Zachariah Simon has the look of a scholar, the soul of a scoundrel, and the zeal of a fanatic. He also has Tom Sagan’s estranged daughter at his mercy. Simon desperately wants something only Sagan can supply: the key to a 500- year-old mystery, a treasure with explosive political significance in the modern world. For both Simon and Sagan the stakes are high, the goal intensely personal, the consequences of opposing either man potentially catastrophic. On a perilous quest from Florida to Vienna to Prague and finally to the mountains of Jamaica, the two men square off in a dangerous game. Along the way, both of their lives will be altered—and everything we know about Christopher Columbus will change.

Excerpt

CHAPTER ONE

Tom Sagan gripped the gun. He'd thought about this moment for the past year, debating the pros and cons, finally deciding that one pro outweighed all cons.

He simply did not want to live any longer.

He'd once been an investigative reporter for the Los Angeles Times, knocking down a solid six figure salary, his marquee by-line generating one front page, above-the-fold story after another. He'd worked all over the world—Sarajevo, Beijing, Johannesburg, Belgrade, and Moscow. But the Middle East became his specialty, a place he came to know intimately, where his reputation had been forged. His confidential files were once filled with hundreds of willing sources, people who knew he'd protect them at all costs. He'd proved that when he spent eleven days in a D.C. jail for failing to reveal his source on a story about a corrupt Pennsylvania congressman.

That man had gone to prison.

Tom had received his third Pulitzer nomination.

There were twenty-one awarded categories. One was for ‘distinguished investigative reporting by an individual or team, reported as a single newspaper article or a series.' Winners received a certificate, $10,000, and the ability to add three precious words—Pulitzer Prize winner—to their name.

He won his.

But they took it back.

Which seemed the story of his life.

Everything had been taken back.

His career, his reputation, his credibility, even his self respect. In the end he became a failure as a son, a father, a husband, a reporter, and a friend. A few weeks ago he'd charted that spiral on a pad, identifying that it all started when he was twenty-five, fresh out of the University of Florida, top third in his class, a journalism degree in hand.

Then his father disowned him.

Abiram Sagan had been unrelenting.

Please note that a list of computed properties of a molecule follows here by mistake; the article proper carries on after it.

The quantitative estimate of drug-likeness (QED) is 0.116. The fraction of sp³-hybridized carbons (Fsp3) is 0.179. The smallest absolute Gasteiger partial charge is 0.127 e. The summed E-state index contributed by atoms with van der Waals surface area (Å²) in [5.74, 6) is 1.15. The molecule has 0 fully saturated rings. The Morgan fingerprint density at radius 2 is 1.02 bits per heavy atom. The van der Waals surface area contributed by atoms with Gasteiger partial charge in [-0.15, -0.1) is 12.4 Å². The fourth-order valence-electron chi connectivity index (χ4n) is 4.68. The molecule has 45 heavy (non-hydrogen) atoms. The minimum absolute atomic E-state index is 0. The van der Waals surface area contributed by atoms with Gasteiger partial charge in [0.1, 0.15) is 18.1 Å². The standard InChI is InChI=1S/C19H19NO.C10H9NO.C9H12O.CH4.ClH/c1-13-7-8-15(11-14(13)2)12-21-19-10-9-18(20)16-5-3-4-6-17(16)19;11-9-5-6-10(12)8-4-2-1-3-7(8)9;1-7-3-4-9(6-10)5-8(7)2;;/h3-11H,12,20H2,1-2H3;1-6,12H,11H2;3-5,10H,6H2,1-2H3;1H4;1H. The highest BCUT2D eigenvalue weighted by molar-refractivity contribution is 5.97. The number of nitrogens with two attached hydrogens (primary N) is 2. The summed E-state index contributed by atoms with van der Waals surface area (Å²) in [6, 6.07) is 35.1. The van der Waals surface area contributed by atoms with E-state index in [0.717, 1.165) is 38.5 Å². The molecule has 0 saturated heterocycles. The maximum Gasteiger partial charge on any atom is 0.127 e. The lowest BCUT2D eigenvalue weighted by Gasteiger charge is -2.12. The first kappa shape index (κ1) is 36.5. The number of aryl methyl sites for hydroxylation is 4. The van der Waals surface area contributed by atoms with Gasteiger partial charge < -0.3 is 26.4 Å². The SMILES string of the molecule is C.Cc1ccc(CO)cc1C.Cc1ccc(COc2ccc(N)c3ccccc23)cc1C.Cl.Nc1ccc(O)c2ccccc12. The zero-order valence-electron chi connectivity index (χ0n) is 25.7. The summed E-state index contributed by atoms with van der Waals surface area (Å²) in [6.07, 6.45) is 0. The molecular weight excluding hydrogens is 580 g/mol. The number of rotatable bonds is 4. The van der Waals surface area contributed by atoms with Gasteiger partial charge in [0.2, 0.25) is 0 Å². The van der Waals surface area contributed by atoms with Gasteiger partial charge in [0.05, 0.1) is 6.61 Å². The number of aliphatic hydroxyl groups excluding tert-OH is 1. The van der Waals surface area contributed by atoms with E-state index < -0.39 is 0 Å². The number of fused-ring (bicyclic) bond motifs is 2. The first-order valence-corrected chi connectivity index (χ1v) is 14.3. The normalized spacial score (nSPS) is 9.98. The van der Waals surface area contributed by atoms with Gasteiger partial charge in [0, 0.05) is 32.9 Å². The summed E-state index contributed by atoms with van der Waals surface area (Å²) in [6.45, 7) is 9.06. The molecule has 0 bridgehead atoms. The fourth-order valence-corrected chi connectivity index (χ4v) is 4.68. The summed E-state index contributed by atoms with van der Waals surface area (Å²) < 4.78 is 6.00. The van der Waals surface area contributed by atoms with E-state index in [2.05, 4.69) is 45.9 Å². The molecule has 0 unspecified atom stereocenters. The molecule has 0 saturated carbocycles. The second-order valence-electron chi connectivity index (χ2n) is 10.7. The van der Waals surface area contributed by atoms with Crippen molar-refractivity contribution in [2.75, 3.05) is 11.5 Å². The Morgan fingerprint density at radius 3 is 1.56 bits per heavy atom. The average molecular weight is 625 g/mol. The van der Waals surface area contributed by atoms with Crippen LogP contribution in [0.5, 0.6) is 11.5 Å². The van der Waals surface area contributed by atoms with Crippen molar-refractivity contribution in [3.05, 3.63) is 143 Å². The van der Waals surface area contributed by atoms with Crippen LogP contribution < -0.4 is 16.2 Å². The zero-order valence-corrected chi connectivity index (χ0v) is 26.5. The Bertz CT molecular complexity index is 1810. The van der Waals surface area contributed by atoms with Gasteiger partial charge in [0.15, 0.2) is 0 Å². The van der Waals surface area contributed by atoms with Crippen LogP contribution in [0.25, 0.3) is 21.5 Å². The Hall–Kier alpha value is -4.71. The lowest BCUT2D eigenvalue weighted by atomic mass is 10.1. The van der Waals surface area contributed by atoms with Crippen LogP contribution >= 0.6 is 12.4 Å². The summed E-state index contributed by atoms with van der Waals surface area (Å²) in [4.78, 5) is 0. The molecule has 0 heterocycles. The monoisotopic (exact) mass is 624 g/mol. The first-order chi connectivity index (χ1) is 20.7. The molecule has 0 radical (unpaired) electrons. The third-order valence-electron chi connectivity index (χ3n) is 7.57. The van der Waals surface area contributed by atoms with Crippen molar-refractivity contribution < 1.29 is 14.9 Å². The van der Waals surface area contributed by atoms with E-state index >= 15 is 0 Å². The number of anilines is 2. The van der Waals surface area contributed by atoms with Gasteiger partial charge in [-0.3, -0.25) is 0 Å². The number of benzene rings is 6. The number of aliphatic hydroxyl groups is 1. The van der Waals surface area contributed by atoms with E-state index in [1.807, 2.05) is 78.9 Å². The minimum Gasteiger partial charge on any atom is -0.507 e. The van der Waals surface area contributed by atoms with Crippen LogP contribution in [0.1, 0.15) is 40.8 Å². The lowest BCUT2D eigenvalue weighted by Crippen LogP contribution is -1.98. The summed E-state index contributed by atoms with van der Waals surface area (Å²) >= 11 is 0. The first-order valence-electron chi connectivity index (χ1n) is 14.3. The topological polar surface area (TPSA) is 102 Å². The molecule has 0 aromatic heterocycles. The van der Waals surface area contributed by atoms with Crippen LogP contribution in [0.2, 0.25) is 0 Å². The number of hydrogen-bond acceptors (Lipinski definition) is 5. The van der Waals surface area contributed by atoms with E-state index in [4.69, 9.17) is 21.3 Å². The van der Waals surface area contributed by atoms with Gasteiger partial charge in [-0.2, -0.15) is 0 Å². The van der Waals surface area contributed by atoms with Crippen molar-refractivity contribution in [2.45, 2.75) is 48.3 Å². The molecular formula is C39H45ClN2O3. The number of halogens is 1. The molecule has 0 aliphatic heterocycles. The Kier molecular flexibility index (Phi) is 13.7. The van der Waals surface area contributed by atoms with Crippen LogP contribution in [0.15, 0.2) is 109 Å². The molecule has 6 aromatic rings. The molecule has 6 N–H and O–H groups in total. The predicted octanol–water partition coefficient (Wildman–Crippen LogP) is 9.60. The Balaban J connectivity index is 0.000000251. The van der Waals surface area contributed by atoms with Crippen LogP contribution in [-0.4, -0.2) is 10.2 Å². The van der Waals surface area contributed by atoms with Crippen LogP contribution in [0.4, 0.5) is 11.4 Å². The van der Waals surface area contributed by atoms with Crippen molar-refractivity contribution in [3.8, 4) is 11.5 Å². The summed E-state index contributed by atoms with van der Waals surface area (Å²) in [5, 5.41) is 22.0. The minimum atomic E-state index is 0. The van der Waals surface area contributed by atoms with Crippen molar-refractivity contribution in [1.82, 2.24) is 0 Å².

"We all make choices. Good. Bad. Indifferent. You're a grown man, Tom, and have made yours. Now I have to make mine."

And that he had.

On that same pad he'd jotted down the highs and lows. Some from before, as editor of his high school paper and campus reporter at college. Most after. His rise from a news assistant, to staff reporter, to senior international correspondent. The awards. Accolades. Respect from his peers. How had one observer described his style? Wide- ranging and prescient reporting conducted at great personal risk.

Then, his divorce.

The estrangement from his only child. Poor investment decisions. Even poorer life decisions.

Finally, his firing.

Eight years ago.

And the seemingly nothing life since.

Most of his friends were gone. But that was as much his fault as theirs. As his personal depression had deepened he'd withdrawn into himself. Amazing he hadn't turned to alcohol or drugs, but neither had ever appealed to him.

Self pity was his intoxicant.

He stared around at the house's interior.

He'd decided to die, here, in his parents' home. Fitting, in some morbid way. Thick layers of dust and a musty smell reminded him that for three years the rooms had sat empty. He'd kept the utilities on, paid the meager taxes, and had the lawn cut just enough so the neighbors wouldn't complain. Earlier, he'd noticed that the sprawling mulberry tree out front needed trimming, the picket fence painting.

He hated it here. Too many ghosts.

He walked the rooms, remembering happier days. In the kitchen he could still see jars of his mother's jam that once lined the windowsill. The thought of her brought a wave of an unusual joy that quickly faded.